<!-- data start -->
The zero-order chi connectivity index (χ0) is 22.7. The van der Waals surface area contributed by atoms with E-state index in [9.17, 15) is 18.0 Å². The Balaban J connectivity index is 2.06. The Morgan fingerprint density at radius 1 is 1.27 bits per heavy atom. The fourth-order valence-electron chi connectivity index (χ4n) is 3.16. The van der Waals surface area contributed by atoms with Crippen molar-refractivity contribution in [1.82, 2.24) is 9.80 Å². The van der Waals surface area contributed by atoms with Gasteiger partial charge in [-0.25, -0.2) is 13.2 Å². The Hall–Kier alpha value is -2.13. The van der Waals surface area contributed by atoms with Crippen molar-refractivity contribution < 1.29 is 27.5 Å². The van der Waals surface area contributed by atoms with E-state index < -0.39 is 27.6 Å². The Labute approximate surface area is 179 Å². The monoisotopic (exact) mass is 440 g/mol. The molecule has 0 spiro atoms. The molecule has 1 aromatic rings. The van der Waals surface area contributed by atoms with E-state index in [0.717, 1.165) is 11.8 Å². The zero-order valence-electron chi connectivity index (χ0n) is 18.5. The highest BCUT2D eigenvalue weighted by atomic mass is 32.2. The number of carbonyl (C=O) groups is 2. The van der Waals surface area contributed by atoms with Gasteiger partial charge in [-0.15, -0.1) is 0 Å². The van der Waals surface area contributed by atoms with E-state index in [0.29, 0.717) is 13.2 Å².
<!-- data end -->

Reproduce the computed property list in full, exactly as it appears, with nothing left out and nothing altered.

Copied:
The zero-order chi connectivity index (χ0) is 22.7. The van der Waals surface area contributed by atoms with E-state index in [9.17, 15) is 18.0 Å². The Balaban J connectivity index is 2.06. The Morgan fingerprint density at radius 1 is 1.27 bits per heavy atom. The fourth-order valence-electron chi connectivity index (χ4n) is 3.16. The van der Waals surface area contributed by atoms with Crippen molar-refractivity contribution in [1.82, 2.24) is 9.80 Å². The van der Waals surface area contributed by atoms with Gasteiger partial charge in [-0.25, -0.2) is 13.2 Å². The Hall–Kier alpha value is -2.13. The van der Waals surface area contributed by atoms with Crippen molar-refractivity contribution < 1.29 is 27.5 Å². The van der Waals surface area contributed by atoms with E-state index < -0.39 is 27.6 Å². The Labute approximate surface area is 179 Å². The monoisotopic (exact) mass is 440 g/mol. The molecule has 0 spiro atoms. The molecule has 1 aromatic rings. The van der Waals surface area contributed by atoms with E-state index in [0.717, 1.165) is 11.8 Å². The zero-order valence-electron chi connectivity index (χ0n) is 18.5. The highest BCUT2D eigenvalue weighted by atomic mass is 32.2. The number of carbonyl (C=O) groups is 2. The van der Waals surface area contributed by atoms with Gasteiger partial charge in [-0.15, -0.1) is 0 Å². The van der Waals surface area contributed by atoms with E-state index in [0.29, 0.717) is 13.2 Å².